Author: Jones, Butch
Date published: August 1, 2010
Journal code: MDDR
The KickPort is a "tuned port" that can be installed on any bass drum that has a reinforced 5''-5½'' hole in the resonant head. The product is designed to generate a low-frequency boost at 20-30 Hz, while also tightening up the overall kick drum sound. At those low frequencies, the boost should be felt more than heard, but the tighter tone should be clearly audible. Let's see.
The KickPort has a pretty cool setup for creating a seal with the resonant head. One end is coated with foam weather stripping, which runs flush against the outside of the drumhead. Then there's a flap placed about midway along the port, which is flexible enough to fold in two directions so you can seal and unseal the KickPort against the head from the inside.
For installation, you need to have the flexible ring folded back, and then you carefully work the KickPort through the hole in the head. Once the KickPort has been pushed through to the flange edge and the outside seal is flush, you reach through the hole and pop the ring back to make a seal against the inside of the head. You can use the back end of a screwdriver or a Sharpie pen to accomplish this if your hands aren't small or flexible enough to reach. Once the flap is completely turned back toward the head, the KickPort is installed and you're ready to rock.
I checked out the KickPort on a 22'' bass drum with an undampened Evans EMAD Resonant head. I placed an Audix D6 kick drum mic approximately 4'' from the hole in the head, looking straight inside the drum. I recorded the drum into Pro Tools without processing, first without the KickPort, and then with the product installed. I placed the two audio tracks side by side in Pro Tools so I could alternate playback between the two sounds.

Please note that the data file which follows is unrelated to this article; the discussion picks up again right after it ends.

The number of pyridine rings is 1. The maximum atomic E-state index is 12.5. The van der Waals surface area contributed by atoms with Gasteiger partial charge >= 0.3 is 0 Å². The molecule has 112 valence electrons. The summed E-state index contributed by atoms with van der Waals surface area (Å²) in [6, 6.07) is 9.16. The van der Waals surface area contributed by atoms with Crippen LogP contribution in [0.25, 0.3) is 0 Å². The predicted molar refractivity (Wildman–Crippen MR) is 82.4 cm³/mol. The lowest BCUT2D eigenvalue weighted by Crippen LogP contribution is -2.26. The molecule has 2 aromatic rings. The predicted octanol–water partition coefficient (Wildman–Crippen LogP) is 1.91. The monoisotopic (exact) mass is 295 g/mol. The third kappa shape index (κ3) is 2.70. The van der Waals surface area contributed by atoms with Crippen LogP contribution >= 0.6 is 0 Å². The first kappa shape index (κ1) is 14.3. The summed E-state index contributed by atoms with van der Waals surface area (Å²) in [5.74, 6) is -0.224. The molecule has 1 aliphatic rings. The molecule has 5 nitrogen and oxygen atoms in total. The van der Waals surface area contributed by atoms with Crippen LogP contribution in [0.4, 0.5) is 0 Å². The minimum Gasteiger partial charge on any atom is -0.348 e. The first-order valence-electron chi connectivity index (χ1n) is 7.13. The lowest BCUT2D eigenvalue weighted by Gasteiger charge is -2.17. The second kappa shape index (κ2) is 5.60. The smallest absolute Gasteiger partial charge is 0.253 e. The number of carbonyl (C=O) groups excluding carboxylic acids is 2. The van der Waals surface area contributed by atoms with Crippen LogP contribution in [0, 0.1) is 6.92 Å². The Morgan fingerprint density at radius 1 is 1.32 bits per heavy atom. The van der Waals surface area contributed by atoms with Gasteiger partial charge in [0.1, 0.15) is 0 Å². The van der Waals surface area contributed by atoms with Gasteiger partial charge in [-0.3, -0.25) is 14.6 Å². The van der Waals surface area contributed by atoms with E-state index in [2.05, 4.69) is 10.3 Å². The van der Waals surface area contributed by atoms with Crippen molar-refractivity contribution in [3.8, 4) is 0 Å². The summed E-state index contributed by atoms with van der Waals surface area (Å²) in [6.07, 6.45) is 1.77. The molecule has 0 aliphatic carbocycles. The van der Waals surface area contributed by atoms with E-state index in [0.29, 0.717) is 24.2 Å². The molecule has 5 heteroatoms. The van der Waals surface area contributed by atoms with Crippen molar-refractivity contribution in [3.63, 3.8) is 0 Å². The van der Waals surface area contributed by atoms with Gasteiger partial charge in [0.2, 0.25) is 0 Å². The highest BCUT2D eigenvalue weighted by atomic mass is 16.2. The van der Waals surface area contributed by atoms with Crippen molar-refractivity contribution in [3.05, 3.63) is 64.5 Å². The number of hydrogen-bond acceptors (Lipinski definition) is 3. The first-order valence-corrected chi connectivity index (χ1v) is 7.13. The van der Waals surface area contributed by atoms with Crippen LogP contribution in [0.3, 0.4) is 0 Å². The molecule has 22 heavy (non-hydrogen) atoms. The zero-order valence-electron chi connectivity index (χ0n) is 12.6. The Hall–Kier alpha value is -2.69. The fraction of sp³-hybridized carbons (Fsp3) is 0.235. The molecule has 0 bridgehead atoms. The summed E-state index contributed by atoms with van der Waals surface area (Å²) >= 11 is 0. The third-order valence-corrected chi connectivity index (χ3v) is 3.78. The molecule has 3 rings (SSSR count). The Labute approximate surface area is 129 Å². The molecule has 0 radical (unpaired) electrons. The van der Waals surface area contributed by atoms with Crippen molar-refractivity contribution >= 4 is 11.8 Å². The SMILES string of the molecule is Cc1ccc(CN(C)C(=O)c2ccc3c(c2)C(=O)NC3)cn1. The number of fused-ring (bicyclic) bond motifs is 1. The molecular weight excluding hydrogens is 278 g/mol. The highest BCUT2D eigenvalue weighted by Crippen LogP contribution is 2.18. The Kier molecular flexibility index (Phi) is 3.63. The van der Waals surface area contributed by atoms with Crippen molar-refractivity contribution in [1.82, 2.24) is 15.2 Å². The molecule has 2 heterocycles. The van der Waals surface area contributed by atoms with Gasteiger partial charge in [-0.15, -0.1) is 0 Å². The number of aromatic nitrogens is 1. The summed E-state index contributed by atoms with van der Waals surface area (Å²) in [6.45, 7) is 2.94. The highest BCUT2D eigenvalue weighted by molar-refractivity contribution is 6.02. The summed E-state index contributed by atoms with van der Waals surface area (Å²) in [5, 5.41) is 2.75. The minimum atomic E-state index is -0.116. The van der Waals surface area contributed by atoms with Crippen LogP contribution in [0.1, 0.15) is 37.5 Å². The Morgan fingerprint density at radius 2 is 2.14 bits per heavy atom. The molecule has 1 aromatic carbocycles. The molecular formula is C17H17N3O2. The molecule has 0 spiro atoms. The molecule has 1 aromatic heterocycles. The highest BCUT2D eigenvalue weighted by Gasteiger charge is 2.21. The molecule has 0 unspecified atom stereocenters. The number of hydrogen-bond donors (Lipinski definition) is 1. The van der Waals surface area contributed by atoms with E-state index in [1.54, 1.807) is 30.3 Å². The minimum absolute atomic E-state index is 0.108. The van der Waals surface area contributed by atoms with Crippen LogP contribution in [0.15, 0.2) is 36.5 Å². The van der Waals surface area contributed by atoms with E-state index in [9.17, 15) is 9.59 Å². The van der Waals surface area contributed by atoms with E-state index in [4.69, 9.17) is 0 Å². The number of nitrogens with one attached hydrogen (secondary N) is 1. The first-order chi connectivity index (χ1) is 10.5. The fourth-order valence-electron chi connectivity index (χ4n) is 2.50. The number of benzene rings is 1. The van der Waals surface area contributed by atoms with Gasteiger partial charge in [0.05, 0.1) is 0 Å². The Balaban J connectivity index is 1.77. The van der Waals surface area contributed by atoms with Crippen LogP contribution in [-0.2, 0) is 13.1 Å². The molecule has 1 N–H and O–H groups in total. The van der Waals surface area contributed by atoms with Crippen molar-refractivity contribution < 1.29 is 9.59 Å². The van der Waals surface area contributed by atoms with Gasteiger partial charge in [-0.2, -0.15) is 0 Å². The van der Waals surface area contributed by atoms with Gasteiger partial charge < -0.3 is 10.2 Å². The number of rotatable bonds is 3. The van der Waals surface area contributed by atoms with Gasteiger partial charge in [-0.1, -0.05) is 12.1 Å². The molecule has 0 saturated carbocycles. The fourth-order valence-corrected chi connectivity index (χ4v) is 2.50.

The first thing I noticed was that the KickPort pulled out the range of frequencies (200-350 Hz) that I normally cut with EQ. This is great, because with the KickPort you no longer have to worry about getting rid of the cloudy overtones that most kick drums put into all of the other mies on the kit. I always feel that when it comes to EQ, less is best, whether it's in the recording studio or at a live venue. So I liked the fact that the KickPort did a bit of pre-EQ'ing for me.
The second thing I noticed when listening to the recorded files was that with the KickPort the bass drum had a thicker, punchier sound, which is something I normally get only after spending some time filling the inside of the drum with my own custom muffling elements. Again, I appreciated the extra help the product provided in carving out a workable drum sound.
To hear the full impact of the KickPort, you really have to listen to what it does to the tone of a bass drum on recordings or through a full PA system. While the KickPort wouldn't keep me from using my Subkick to capture super-low frequencies, it certainly helped me dial in a cleaner overall sound before turning on a single mic. The KickPort lists for $59.95.